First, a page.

There’s a lovely three-bedroom, three-bath home for sale in northeast Ohio listed at a reasonable $295,000 — for its size (2,170 square feet), it’s slightly more expensive than the median $120-per-square foot home value in the U.S., at $136 per square foot. The ranch-style home has all sorts of charming touches: It’s situated in the woods, has a pond on the property, features wood-burning fireplaces and the rear features large glass windows that let in plenty of natural light and overlook the Cuyahoga Valley National Park. The house went on the market more than two years ago and hasn’t yet sold.
For all its attractive character, this place has an unfortunate past: It was where notorious serial killer Jeffrey Dahmer committed his first murder. He was living alone in his family’s home in 1978 when he lured his first victim, Steven Hicks, into the house, eventually killing him and dismembering the body in the crawl space. Though he initially buried Hicks’ body in a shallow grave in the backyard, online summaries of Dahmer’s crimes say he later unearthed it and scattered some remains in the woods. Though he didn’t kill again for nine years, the slaying in Ohio is considered the first in the killing spree of 17 men and boys that earned him the gruesome nickname the Milwaukee Cannibal.
It’s not exactly the backstory most people want to hear when they’re looking for their next home.
“As soon as someone calls me about the property, I pretty much stop them and give them the history,” said Richard Lubinski, the real estate agent from Stouffer Realty managing the sale. “I guess it’s 50/50: They’re either instantly done talking about it, or they have to kind of stop and think about.”
Though Dahmer moved to Wisconsin (where he committed the majority of his crimes), was convicted in 1992 and was killed in prison by another inmate two years later, the house hasn’t gone unoccupied. The current owner is musician Chris Butler, who talked about living in the home in a 2009 NPR piece. He needed a place where he could play music without disturbing others, and he, like many others probably have been, was surprised to find a perfect place at an affordable price.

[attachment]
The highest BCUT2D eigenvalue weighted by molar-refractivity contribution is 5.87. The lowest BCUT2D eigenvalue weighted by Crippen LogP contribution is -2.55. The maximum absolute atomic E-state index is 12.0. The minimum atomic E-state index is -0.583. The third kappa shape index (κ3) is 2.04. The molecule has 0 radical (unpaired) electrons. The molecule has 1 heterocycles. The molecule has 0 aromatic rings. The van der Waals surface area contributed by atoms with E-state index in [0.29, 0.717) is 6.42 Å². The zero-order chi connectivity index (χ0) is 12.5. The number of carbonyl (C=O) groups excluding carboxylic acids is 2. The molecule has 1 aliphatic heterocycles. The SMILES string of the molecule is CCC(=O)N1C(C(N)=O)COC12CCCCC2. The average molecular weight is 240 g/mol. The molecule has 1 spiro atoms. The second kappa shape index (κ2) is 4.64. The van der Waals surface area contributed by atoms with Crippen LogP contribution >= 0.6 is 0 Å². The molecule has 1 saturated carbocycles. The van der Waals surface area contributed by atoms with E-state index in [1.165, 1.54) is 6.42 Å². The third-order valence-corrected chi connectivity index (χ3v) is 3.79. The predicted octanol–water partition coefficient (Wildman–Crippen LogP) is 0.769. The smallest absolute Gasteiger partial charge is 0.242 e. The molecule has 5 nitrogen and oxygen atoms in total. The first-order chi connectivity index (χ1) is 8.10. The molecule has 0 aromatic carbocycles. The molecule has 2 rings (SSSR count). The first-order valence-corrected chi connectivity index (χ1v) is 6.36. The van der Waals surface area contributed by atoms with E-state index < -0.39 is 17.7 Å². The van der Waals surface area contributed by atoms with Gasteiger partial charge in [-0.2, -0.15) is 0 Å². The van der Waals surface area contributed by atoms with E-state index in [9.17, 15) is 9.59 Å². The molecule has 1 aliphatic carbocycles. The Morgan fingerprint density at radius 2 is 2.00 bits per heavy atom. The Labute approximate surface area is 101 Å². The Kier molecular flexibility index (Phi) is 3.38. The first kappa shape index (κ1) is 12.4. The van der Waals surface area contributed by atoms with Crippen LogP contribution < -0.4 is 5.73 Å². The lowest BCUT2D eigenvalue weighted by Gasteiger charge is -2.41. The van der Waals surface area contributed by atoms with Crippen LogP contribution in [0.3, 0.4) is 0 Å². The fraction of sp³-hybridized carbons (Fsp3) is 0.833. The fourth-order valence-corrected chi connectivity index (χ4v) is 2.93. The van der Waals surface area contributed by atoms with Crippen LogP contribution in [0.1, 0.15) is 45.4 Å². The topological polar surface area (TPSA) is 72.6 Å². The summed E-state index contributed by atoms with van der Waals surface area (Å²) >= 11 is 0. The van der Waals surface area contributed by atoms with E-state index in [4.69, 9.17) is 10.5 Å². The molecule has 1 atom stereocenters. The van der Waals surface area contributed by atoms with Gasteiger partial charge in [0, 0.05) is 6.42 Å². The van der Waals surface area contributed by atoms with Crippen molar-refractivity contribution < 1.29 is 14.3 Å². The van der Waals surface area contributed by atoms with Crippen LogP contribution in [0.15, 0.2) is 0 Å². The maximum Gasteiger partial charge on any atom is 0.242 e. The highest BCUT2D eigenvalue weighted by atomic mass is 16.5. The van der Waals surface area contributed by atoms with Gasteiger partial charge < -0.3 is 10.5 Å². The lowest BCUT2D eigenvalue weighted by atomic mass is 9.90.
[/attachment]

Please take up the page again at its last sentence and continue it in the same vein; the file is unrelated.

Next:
“I was instantly charmed the first time I pulled in the driveway and was really puzzled why such a fantastic pad had gone unsold for six months, though it was priced way below anything comparable in the area,” he said in the NPR report. He bought the house even once he learned of its grisly past, but he decided to move in 2012. There’s a tenant in the home right now, Lubinski said.
The price has been slashed and has been relisted with a different real estate agency in the past two years, but it remains unsold. Lubinski said he knows there’s a buyer out there, and it’s not just the history holding back the sale. It’s a bit on the smaller side, he said, but it’s also an updated, mid-century modern home, which is a popular style now. Some people just don’t care about what happened there, he said.
“It’s a great house. The house didn’t kill anybody,” Lubinski said. The updated kitchen and open floor plan are large selling points, not to mention the location. “It’s just a nice kind of tranquil area.”
Yes, the house has a lot of historical baggage, but it’s undeniably a beautiful home. The estimated monthly mortgage payment, according to the listing on Zillow, is $1,144. Depending on your credit standing and down payment, you could probably get it for an even better deal — that is, if you’re cool with living in a piece of American serial-killer history.
Interested in buying a home (this one or any other), but not sure you’re ready yet? It’s a good idea to get familiar with your credit reports and credit scores, in addition to taking a look at your finances. You can pull your free annual credit report from each of the three major credit reporting agencies, and you can use Credit.com to see your credit scores for free, updated every 14 days.
More on Mortgages and Homebuying:
- Why You Should Check Your Credit Before Buying a Home
- How to Get a Loan Fully Approved
- How to Search for Your Next Home
Image courtesy of Rich Lubinski